What the media least likes is the feeling that someone’s trying to get one over on them – as Sir Richard Mottram, Martin Sixsmith, Jo Moore and Stephen Byers now know to their cost.
The finer points – who said what to whom and when – are getting murkier by the minute, but in essence, the story goes like this: “You are a bunch of hamfisted incompetents. If you seriously think that you have the power to control us, you are deluded. We have the power to discredit you, or re-habilitate you, at will”. Oh, and don’t forget, there’s an extra twist to this tale because Martin Sixsmith is an ex-journalist, who took the £100,000 government shilling.
In the political and industrial arenas, the media distrust PRs, and PRs distrust the media. As a result, politicians and industrialists require more and more consultants, advisers, damage limitation artistes, media trainers, lobbyists and publicists. This inspires a fantastic, self-perpetuating circle of lucrative employment for PRs who are commissioned to keep the rottweilers at bay.
There’s something particularly savage in the press’s attack on Byers et al. Editors are flexing their muscles, and setting out to show that they simply won’t stand for being bullied. Forget the minutiae: the substantive issue is that Stephen Byers should be removed from office immediately. Or maybe not. His failures as a manager mark him out as a top-flight rail executive in the making.
This week also saw some titanic struggles for power that only proved to underline this point all the more: don’t mess with the media.
Bernard Doherty, spinner to the stars, is PR for the Brits. His spat with the Mirror disinclined him to favour Morgan’s organ with any exclusive pre-Brit opportunities. But in the celeb sector, such is the need for profile, and the thirst for copy, that Doherty dropped any pretence to principle (as did the Mirror), and it was business as usual with the 3AM girls and all the rest of the twittering crew firmly installed on the night.
It only goes to show that the media get what they want, whatever. Consider Naomi Campbell: depending on this month’s preferred flavour, she is either a gorgeous superstar who warms the cockles of the heart, or she is the most overpaid clothes horse in history.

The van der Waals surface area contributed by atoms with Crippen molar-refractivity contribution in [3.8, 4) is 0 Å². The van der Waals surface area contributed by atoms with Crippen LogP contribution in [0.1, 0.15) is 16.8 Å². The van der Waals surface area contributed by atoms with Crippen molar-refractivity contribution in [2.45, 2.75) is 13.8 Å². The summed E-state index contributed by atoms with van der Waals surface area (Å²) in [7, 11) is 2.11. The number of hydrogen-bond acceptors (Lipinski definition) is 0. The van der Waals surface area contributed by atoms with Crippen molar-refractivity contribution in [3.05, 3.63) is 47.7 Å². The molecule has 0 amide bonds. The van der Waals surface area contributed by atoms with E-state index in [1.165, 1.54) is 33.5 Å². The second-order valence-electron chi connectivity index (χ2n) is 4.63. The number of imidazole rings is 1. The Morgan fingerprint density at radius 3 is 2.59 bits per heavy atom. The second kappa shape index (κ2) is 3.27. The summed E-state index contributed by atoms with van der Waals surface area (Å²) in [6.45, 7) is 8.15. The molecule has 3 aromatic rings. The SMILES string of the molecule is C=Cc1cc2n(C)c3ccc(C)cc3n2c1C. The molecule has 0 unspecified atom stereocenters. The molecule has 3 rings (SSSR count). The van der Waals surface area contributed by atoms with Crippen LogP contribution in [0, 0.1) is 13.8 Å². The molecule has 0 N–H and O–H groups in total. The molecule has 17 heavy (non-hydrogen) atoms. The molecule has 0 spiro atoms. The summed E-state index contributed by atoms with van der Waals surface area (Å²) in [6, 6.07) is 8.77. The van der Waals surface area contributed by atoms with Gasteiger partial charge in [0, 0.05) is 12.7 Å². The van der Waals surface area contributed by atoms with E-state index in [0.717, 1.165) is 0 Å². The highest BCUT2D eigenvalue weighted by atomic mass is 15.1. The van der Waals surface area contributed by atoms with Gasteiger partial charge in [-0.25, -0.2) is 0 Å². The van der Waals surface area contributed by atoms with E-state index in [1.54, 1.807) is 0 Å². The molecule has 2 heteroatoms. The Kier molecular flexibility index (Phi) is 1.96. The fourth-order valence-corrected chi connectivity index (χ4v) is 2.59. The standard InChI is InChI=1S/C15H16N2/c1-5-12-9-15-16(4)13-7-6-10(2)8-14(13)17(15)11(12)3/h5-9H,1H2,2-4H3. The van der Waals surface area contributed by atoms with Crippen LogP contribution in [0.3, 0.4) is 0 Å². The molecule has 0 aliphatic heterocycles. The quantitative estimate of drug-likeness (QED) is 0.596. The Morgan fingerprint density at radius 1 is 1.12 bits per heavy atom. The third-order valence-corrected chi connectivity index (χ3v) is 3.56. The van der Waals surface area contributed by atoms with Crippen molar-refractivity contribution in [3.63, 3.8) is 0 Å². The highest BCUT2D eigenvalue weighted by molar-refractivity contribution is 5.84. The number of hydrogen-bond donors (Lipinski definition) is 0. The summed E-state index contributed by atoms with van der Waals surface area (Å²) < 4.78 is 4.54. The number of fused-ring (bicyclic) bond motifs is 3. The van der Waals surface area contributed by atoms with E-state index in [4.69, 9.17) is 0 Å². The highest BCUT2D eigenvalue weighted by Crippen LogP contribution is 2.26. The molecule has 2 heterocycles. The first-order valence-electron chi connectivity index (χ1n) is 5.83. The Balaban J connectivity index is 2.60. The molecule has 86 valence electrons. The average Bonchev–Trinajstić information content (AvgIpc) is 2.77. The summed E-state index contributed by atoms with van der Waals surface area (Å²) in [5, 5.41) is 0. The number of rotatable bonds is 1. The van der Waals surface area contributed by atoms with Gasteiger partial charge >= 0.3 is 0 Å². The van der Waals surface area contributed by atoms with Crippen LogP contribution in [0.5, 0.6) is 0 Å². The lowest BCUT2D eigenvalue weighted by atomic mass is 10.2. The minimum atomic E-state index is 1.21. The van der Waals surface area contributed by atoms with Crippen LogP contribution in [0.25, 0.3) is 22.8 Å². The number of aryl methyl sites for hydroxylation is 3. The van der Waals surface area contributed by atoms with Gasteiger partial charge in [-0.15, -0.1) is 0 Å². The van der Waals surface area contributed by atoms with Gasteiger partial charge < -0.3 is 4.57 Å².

Over the past week, when she arguably deserved some basic human sympathy, the media portrayed her as the bitch witch from hell. It was her fault: if you go to court to tell the press they’re acting out of order, they give you a sanctimonious routine about the public’s right to know, and exultantly tear you into tiny pieces.
If the Mirror loses the case, it will shrug its shoulders and write off the cost as part of its marketing budget.
The media hold all the cards. They can make you, and they can break you, and when you’re down and out and you’ve caved in under the angst of it all, they’re there to weep crocodile tears over the price and pressures of fame: the price they extracted, and the pressures they exerted.
Celebrity is a contract weighted in the media’s favour, based on raw, ruthless economics. There’s no scarcity of candidates striving for fame, there’s no scarcity of human failings to expose, and there’s a constant need for copy.
There’s copy out of the media’s temporary infatuation with a star, and there’s copy out of the collapse of the press’s one-time loving relationship with a celebrity. Content is king, and the stars are fodder.
But at least with celebs, there’s a chance to re-kindle the love affair, and to let the rollercoaster ride recommence. It’s enough to make Jo Moore wish she’d been caught coming out of an AA meeting.